You should select pieces that demon­strate your skills (in, for instance, draw­ing, com­po­si­tion, colour selec­tion, mak­ing mod­els, crafts­man­ship), your under­stand­ing, your inter­ests, your cre­ativ­ity and your com­mit­ment. In par­tic­u­lar, uni­ver­si­ties look for demon­stra­tions of your cre­ativ­ity, pas­sion, process or approach to devel­op­ing work and skills – fre­quently in that order of impor­tance. It is vital that stu­dents can show an ele­ment of cre­ativ­ity in what they make and/​or the approach they take to devel­op­ing work. Stu­dents enter art and design study from a num­ber of dif­fer­ent routes and have very dif­fer­ent expe­ri­ences and skills. With pas­sion and com­mit­ment, stu­dents can be taught new skills in their cho­sen dis­ci­pline and, while uni­ver­si­ties like to see some exper­i­men­ta­tion related to the intended study, they do not expect to see a high-​level of spe­cial­ist skill. Much more impor­tant to demon­strate are the trans­fer­able skills of draw­ing (see­ing and inter­pret­ing), crafts­man­ship and atten­tion to detail.

You should have exam­ples of fin­ished work as well as ideas in devel­op­ment. If pos­si­ble, include the stages of devel­op­ment in a more com­plex project – ini­tial sketches, inspi­ra­tional images, mod­els, pho­tographs, colour stud­ies, evaluation/​feedback from users. This might be con­sid­ered one ‘piece’ pre­sented, for instance, as a devel­op­men­tal log-​book.

It is use­ful to demon­strate a vari­ety of projects and approaches – two-​dimensional and three-​dimensional work, mul­ti­ple phys­i­cal media (char­coal, paint, block-​print, papier-​mâché, plas­tic, metal, wood…) mov­ing image, com­puter and hand-​generated. For mov­ing image work and ani­ma­tion you should print keyframes and/​or sto­ry­board devel­op­ment so that some aspects of the work can be under­stood with­out see­ing the ani­ma­tion itself. It is par­tic­u­larly ben­e­fi­cial to include work done out­side your class assign­ments; uni­ver­si­ties want to know what you do on your own inspi­ra­tion, with­out the direc­tion of teachers.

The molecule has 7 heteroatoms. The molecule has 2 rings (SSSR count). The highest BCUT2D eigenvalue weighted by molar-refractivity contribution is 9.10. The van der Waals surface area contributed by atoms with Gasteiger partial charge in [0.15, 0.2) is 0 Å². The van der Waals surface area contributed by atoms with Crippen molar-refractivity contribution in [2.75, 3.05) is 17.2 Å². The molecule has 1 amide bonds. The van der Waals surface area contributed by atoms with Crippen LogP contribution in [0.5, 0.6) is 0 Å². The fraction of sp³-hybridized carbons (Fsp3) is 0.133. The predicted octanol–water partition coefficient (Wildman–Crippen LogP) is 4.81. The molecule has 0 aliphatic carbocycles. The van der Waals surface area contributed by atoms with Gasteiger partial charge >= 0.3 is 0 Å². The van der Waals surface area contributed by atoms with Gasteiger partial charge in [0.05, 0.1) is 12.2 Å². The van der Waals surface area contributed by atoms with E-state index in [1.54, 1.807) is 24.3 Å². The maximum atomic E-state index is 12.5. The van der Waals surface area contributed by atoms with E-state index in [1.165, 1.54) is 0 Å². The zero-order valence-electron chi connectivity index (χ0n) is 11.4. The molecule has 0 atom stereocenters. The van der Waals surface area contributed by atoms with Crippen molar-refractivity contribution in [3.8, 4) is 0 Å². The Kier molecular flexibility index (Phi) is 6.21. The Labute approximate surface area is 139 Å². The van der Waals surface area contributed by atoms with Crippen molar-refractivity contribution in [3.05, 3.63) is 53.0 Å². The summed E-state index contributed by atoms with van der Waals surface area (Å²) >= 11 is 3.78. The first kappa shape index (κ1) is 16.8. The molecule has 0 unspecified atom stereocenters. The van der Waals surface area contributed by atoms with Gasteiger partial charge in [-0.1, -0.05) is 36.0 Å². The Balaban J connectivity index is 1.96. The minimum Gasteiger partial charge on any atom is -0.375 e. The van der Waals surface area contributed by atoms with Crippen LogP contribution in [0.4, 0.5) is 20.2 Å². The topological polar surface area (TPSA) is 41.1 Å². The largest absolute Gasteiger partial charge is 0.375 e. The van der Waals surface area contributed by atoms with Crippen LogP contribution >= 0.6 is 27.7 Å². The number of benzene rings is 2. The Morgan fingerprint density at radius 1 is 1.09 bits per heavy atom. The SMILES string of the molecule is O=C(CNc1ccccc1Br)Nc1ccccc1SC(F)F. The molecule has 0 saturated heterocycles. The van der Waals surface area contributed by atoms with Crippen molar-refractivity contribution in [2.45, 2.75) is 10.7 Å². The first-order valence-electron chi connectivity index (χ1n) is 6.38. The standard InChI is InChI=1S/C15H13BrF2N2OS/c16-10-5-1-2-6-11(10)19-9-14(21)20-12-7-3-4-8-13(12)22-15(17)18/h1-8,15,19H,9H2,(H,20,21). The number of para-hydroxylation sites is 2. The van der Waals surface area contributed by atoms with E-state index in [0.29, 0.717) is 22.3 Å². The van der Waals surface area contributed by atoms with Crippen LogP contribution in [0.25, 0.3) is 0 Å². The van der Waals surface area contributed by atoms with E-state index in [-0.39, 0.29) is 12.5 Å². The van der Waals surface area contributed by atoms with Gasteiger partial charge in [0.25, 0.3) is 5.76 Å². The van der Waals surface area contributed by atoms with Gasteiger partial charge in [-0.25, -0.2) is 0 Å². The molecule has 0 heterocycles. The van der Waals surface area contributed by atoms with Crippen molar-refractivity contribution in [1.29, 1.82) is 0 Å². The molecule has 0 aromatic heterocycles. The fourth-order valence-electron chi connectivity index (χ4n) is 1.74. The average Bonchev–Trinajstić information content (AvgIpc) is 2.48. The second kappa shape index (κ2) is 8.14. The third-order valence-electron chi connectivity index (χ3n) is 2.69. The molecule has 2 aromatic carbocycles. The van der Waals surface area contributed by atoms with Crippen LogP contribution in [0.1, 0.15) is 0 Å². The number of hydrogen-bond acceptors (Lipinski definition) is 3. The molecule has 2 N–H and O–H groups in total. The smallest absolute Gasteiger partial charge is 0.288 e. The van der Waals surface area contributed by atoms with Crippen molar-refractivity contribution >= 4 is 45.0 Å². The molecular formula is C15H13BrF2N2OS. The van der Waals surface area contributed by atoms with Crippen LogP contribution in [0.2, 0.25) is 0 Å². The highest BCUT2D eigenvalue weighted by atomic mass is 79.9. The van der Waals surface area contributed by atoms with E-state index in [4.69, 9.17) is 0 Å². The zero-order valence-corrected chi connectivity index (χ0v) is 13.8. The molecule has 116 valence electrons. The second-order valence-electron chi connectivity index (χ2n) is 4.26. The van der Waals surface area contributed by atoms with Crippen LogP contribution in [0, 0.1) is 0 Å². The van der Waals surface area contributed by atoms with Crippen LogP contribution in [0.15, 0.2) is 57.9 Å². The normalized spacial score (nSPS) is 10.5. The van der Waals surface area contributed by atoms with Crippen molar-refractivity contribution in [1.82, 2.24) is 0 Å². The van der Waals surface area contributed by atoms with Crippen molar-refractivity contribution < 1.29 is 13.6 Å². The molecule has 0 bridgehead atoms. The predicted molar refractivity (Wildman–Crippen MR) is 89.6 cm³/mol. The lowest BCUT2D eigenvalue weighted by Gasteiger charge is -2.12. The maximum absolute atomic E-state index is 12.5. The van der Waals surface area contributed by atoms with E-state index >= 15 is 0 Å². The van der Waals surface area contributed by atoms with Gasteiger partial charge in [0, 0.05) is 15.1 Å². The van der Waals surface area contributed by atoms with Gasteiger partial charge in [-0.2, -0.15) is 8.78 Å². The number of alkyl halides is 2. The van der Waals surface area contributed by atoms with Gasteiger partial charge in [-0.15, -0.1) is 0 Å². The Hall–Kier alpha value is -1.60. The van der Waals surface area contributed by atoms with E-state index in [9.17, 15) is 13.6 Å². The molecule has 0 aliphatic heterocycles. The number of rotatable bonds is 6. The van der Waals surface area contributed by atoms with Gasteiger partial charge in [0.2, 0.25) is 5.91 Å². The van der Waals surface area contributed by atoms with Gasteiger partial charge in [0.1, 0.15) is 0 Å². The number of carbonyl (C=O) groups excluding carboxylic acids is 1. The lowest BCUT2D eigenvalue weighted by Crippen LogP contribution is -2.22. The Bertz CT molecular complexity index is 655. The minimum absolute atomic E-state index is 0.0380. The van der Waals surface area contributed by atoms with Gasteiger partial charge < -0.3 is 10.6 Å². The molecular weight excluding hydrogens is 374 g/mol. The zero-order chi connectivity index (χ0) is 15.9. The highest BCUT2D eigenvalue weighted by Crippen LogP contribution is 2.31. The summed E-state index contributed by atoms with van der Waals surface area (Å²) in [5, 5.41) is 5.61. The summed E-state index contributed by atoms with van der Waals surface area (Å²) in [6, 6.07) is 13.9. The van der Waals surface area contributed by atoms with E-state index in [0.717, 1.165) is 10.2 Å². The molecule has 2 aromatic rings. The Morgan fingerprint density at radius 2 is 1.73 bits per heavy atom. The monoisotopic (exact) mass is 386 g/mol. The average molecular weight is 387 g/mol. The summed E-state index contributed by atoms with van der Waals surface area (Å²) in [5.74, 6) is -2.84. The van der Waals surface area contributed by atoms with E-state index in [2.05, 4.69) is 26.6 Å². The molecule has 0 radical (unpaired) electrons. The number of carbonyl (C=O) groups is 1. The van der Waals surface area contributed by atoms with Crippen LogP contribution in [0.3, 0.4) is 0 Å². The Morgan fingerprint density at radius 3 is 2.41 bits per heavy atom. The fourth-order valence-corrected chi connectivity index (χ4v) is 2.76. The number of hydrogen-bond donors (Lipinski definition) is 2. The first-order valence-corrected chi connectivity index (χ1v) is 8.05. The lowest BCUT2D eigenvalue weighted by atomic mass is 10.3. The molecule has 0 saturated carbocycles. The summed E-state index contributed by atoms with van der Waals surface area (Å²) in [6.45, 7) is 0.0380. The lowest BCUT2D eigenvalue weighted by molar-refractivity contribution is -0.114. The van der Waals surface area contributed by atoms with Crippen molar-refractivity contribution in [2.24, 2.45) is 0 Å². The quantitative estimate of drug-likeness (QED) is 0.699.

For larger, three-​dimensional work, you should include pho­tographs rather than orig­i­nals; 3D work can be awk­ward to carry, han­dle and present and dif­fi­cult to pull out of pack­ag­ing and wrap back up for safety. Fur­ther­more, pre­sent­ing a port­fo­lio is a kind of per­for­mance. It should appear effort­less and flow­ing; the last thing you want is to be fight­ing your work because it is in awk­ward plas­tic sleeves or con­strain­ing packaging.